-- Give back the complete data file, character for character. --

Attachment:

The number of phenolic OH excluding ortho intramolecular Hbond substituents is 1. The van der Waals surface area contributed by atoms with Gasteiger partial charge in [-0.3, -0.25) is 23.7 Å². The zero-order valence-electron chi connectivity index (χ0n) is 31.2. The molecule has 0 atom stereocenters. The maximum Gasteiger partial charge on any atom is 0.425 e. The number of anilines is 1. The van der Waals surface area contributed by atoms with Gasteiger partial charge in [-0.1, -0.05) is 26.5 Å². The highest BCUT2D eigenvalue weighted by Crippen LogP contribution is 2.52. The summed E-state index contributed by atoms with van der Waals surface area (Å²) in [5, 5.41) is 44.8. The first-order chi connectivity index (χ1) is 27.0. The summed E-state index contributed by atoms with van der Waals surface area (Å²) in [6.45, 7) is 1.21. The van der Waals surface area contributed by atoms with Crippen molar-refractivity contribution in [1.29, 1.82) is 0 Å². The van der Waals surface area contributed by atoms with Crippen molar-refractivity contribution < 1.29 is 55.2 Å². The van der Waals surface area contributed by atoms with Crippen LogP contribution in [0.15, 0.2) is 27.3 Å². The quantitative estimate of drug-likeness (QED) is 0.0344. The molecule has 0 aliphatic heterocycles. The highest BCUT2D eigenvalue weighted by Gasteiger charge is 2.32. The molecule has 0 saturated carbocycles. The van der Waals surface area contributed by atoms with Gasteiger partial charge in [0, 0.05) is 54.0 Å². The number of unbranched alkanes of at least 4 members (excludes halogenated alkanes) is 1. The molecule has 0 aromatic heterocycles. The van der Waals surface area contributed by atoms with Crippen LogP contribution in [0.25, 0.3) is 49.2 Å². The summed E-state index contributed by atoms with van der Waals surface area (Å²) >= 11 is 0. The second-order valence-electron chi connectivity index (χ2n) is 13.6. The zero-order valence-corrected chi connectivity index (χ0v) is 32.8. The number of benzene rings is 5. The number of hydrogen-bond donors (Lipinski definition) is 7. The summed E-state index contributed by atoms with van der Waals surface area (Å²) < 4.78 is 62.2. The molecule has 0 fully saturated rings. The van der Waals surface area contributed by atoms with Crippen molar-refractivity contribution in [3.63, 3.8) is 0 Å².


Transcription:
The number of phenolic OH excluding ortho intramolecular Hbond substituents is 1. The van der Waals surface area contributed by atoms with Gasteiger partial charge in [-0.3, -0.25) is 23.7 Å². The zero-order valence-electron chi connectivity index (χ0n) is 31.2. The molecule has 0 atom stereocenters. The maximum Gasteiger partial charge on any atom is 0.425 e. The number of anilines is 1. The van der Waals surface area contributed by atoms with Gasteiger partial charge in [-0.1, -0.05) is 26.5 Å². The highest BCUT2D eigenvalue weighted by Crippen LogP contribution is 2.52. The summed E-state index contributed by atoms with van der Waals surface area (Å²) in [5, 5.41) is 44.8. The first-order chi connectivity index (χ1) is 27.0. The summed E-state index contributed by atoms with van der Waals surface area (Å²) in [6.45, 7) is 1.21. The van der Waals surface area contributed by atoms with Crippen molar-refractivity contribution in [1.29, 1.82) is 0 Å². The van der Waals surface area contributed by atoms with Crippen molar-refractivity contribution < 1.29 is 55.2 Å². The van der Waals surface area contributed by atoms with Crippen LogP contribution in [0.15, 0.2) is 27.3 Å². The quantitative estimate of drug-likeness (QED) is 0.0344. The molecule has 0 aliphatic heterocycles. The highest BCUT2D eigenvalue weighted by Gasteiger charge is 2.32. The molecule has 0 saturated carbocycles. The van der Waals surface area contributed by atoms with Gasteiger partial charge in [0, 0.05) is 54.0 Å². The number of unbranched alkanes of at least 4 members (excludes halogenated alkanes) is 1. The molecule has 0 aromatic heterocycles. The van der Waals surface area contributed by atoms with Crippen LogP contribution in [0.25, 0.3) is 49.2 Å². The summed E-state index contributed by atoms with van der Waals surface area (Å²) >= 11 is 0. The second-order valence-electron chi connectivity index (χ2n) is 13.6. The zero-order valence-corrected chi connectivity index (χ0v) is 32.8. The number of benzene rings is 5. The number of hydrogen-bond donors (Lipinski definition) is 7. The summed E-state index contributed by atoms with van der Waals surface area (Å²) < 4.78 is 62.2. The molecule has 0 fully saturated rings. The van der Waals surface area contributed by atoms with Crippen molar-refractivity contribution in [3.63, 3.8) is 0 Å².